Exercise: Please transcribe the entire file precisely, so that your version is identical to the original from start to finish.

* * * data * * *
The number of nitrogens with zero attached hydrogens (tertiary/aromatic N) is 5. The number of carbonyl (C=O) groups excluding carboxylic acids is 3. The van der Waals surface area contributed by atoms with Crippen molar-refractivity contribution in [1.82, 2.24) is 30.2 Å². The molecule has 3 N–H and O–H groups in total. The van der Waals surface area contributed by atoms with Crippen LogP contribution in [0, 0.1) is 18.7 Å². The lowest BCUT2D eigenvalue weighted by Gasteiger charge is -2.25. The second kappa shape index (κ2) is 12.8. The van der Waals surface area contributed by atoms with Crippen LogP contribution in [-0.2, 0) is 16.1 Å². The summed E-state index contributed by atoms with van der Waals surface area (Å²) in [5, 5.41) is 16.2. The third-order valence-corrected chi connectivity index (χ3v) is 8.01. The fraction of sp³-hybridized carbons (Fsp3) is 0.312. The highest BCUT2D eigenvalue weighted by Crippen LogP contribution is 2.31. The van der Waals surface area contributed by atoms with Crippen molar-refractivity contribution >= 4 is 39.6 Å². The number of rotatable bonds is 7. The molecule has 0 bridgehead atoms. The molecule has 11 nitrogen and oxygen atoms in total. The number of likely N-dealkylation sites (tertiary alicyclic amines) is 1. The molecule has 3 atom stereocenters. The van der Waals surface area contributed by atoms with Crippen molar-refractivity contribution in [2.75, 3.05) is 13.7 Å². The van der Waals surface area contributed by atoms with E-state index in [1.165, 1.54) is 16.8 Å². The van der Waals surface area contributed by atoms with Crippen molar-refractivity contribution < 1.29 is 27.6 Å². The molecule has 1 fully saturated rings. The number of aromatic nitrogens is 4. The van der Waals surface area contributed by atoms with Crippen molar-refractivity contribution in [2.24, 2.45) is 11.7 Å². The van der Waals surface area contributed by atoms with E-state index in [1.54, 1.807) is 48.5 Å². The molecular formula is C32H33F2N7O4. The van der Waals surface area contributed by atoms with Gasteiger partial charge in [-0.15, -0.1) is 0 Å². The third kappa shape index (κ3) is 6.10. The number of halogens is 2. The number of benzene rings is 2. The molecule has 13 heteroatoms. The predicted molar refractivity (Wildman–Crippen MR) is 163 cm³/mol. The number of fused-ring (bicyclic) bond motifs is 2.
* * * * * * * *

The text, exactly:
The number of nitrogens with zero attached hydrogens (tertiary/aromatic N) is 5. The number of carbonyl (C=O) groups excluding carboxylic acids is 3. The van der Waals surface area contributed by atoms with Crippen molar-refractivity contribution in [1.82, 2.24) is 30.2 Å². The molecule has 3 N–H and O–H groups in total. The van der Waals surface area contributed by atoms with Crippen LogP contribution in [0, 0.1) is 18.7 Å². The lowest BCUT2D eigenvalue weighted by Gasteiger charge is -2.25. The second kappa shape index (κ2) is 12.8. The van der Waals surface area contributed by atoms with Crippen LogP contribution in [-0.2, 0) is 16.1 Å². The summed E-state index contributed by atoms with van der Waals surface area (Å²) in [5, 5.41) is 16.2. The third-order valence-corrected chi connectivity index (χ3v) is 8.01. The fraction of sp³-hybridized carbons (Fsp3) is 0.312. The highest BCUT2D eigenvalue weighted by Crippen LogP contribution is 2.31. The van der Waals surface area contributed by atoms with Crippen molar-refractivity contribution >= 4 is 39.6 Å². The number of rotatable bonds is 7. The molecule has 0 bridgehead atoms. The molecule has 11 nitrogen and oxygen atoms in total. The number of likely N-dealkylation sites (tertiary alicyclic amines) is 1. The molecule has 3 atom stereocenters. The van der Waals surface area contributed by atoms with Crippen molar-refractivity contribution in [2.75, 3.05) is 13.7 Å². The van der Waals surface area contributed by atoms with E-state index in [1.165, 1.54) is 16.8 Å². The van der Waals surface area contributed by atoms with Crippen molar-refractivity contribution < 1.29 is 27.6 Å². The molecule has 1 fully saturated rings. The number of aromatic nitrogens is 4. The van der Waals surface area contributed by atoms with Crippen molar-refractivity contribution in [2.24, 2.45) is 11.7 Å². The van der Waals surface area contributed by atoms with E-state index in [1.54, 1.807) is 48.5 Å². The molecular formula is C32H33F2N7O4. The van der Waals surface area contributed by atoms with Gasteiger partial charge in [-0.15, -0.1) is 0 Å². The third kappa shape index (κ3) is 6.10. The number of halogens is 2. The number of benzene rings is 2. The molecule has 13 heteroatoms. The predicted molar refractivity (Wildman–Crippen MR) is 163 cm³/mol. The number of fused-ring (bicyclic) bond motifs is 2.